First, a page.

Today’s devotion was written by Julie Mitchell.
In Acts 7:2-4, Stephen begins his defense before the Sanhedrin. “Brothers and fathers, listen to me! The God of glory appeared to our father Abraham while he was still in Mesopotamia, before he settled in Haran.” Leaning into their shared, common history, Stephen acknowledged Israel’s history to demonstrate his points.
Addressing the crowd with “brothers” and “fathers,” Stephen’s message is personal ~ as he is speaking to his fellow Jewish people, priests, scribes, and elders. Next, he moves not to instruct the Sanhedrin on points of Jewish history they were ignorant of, but to emphasize parts of their shared history they may not have considered: God never limits himself geographically to one dwelling place or locality. Even in the distant land of Mesopotamia, God was present with Abraham. And, the Jewish people of the time tended to disregard and reject those God had sent to them.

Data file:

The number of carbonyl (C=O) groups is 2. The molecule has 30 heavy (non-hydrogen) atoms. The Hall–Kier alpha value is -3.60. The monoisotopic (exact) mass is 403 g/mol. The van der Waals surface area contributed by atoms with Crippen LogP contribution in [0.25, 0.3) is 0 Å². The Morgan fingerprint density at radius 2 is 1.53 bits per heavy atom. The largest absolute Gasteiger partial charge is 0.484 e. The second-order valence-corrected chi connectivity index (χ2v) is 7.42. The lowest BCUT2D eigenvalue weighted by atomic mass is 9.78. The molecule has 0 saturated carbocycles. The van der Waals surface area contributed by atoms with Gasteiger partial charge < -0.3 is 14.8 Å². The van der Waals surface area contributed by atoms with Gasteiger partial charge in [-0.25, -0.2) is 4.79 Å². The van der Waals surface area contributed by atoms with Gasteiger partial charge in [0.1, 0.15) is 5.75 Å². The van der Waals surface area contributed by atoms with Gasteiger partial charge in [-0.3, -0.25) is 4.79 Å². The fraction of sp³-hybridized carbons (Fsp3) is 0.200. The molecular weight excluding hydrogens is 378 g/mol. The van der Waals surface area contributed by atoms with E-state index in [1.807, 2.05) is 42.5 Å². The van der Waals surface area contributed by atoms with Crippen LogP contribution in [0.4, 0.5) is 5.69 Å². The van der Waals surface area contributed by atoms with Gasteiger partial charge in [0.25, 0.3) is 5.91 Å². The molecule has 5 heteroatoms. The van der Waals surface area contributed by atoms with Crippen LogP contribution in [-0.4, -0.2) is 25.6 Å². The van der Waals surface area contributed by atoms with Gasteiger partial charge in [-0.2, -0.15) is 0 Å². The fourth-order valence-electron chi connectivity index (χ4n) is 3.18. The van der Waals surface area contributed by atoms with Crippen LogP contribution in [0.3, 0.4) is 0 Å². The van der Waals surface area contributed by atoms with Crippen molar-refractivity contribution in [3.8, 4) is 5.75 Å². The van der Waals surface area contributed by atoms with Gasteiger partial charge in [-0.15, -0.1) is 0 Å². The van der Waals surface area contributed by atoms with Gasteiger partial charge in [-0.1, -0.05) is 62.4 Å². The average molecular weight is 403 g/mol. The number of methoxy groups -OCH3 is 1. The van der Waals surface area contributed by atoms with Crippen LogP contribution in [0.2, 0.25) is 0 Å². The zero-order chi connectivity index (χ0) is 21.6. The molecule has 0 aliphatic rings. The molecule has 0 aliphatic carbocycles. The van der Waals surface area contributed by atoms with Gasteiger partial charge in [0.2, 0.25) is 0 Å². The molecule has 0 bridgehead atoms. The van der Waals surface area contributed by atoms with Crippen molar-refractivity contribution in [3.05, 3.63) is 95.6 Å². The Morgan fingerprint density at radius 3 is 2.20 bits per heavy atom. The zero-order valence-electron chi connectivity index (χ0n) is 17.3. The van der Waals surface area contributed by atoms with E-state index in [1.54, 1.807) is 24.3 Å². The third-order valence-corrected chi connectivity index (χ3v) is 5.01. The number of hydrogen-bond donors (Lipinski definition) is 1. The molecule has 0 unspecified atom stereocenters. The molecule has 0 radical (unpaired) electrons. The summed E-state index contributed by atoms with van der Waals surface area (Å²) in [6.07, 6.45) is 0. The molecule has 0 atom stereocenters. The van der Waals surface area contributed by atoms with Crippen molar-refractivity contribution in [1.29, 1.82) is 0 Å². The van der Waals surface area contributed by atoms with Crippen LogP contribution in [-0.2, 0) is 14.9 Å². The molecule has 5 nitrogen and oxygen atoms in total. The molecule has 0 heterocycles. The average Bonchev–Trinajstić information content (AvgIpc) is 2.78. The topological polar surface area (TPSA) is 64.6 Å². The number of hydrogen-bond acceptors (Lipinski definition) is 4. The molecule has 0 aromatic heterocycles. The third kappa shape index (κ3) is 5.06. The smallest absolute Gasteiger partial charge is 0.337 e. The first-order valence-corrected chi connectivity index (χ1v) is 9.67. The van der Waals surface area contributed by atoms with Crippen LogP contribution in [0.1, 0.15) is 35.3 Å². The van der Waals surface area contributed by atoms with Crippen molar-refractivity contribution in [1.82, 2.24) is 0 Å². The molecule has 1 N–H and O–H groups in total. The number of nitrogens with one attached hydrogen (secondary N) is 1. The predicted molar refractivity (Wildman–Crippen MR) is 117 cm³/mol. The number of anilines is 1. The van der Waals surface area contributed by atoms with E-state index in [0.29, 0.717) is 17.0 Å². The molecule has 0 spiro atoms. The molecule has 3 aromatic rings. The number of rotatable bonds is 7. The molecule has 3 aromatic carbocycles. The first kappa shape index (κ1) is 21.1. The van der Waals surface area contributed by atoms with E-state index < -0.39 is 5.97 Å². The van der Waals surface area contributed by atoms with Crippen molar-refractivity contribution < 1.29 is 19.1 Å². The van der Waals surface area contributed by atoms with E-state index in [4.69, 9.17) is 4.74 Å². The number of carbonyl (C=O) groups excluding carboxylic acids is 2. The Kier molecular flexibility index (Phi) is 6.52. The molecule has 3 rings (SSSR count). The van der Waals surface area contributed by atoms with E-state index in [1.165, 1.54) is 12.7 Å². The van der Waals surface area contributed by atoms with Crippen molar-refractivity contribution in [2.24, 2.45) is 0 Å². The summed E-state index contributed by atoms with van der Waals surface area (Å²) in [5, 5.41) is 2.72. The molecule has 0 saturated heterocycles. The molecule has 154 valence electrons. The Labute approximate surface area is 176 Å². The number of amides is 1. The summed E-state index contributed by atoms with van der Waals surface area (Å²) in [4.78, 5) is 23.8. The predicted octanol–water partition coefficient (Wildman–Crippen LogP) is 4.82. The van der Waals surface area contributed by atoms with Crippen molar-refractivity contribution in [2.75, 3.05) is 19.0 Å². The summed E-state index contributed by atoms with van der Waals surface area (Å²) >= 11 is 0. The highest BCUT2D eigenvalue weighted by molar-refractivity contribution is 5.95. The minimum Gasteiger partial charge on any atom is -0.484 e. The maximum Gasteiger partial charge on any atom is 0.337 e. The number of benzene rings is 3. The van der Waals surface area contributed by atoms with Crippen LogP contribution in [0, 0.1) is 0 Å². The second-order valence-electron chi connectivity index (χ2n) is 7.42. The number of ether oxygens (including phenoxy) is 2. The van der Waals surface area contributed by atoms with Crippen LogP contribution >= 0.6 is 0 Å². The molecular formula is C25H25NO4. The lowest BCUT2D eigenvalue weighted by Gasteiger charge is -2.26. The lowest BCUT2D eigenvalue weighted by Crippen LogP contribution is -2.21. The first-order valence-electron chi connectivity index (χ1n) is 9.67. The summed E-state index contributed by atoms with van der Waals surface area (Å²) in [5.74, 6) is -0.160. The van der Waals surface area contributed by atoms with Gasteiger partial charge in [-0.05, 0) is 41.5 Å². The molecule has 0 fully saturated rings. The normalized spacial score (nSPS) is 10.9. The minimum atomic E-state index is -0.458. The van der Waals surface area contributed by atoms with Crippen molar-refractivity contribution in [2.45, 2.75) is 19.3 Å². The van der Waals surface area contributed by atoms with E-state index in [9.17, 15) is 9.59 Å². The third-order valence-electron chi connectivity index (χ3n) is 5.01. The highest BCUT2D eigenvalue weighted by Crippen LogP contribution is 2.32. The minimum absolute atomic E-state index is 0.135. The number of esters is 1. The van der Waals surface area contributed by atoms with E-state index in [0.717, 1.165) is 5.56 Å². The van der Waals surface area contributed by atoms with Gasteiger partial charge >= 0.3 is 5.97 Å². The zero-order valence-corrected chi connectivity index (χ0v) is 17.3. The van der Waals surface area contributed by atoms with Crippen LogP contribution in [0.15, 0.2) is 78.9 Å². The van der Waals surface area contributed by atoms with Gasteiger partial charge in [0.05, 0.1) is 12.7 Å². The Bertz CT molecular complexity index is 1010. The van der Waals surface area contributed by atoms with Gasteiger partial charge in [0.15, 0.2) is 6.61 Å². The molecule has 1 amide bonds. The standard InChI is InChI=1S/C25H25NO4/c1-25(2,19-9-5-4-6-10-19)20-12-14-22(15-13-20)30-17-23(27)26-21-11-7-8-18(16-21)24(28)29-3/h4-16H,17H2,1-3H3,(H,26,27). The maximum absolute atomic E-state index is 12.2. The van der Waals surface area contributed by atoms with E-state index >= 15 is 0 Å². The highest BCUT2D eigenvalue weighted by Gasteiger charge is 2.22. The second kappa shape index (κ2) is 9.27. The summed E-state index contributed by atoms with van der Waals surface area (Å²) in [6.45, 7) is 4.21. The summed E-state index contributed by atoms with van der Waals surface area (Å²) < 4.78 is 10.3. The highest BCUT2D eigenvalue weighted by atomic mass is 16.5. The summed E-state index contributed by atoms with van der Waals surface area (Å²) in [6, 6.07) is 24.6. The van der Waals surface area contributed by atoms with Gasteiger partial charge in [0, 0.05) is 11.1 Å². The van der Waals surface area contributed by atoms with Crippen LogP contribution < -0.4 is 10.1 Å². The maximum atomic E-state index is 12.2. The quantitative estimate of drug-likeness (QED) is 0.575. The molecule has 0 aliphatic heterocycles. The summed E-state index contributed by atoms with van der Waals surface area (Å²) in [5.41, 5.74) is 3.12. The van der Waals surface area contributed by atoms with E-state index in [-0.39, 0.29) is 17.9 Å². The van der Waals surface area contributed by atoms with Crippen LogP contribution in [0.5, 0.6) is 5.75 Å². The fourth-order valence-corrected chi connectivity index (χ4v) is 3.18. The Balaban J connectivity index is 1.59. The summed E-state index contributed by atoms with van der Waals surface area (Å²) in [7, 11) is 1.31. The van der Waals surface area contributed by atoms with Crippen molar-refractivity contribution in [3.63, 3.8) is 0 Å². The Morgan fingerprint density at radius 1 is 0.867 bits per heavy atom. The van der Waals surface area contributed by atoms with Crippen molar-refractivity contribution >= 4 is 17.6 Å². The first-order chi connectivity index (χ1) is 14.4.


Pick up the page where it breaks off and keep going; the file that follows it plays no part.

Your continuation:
Stephen’s defense is one of pure Christianity and paves the way for presenting the gospel to the Gentiles.
In 1963, Dr. Martin Luther King wrote a letter to eight fellow religious leaders while he was imprisoned as a participant in a nonviolent demonstration against segregation. In his opening paragraph, Dr. King writes, “But since I feel that you are men of genuine good will and your criticisms are sincerely set forth, I would like to answer your statement in what I hope will be patient and reasonable terms.” Like Stephen, Dr. King massages and offers language that is inviting and soliciting to his difficult audience.
Were you ever called to address a “tough crowd?” What were the circumstances? How did you prepare for your address?
Think about the above and reflect if inviting the Holy Spirit to act with you might have helped you, changed the outcome, informed your steps, etc.
Please share your thoughts, comments, questions. We love hearing from you!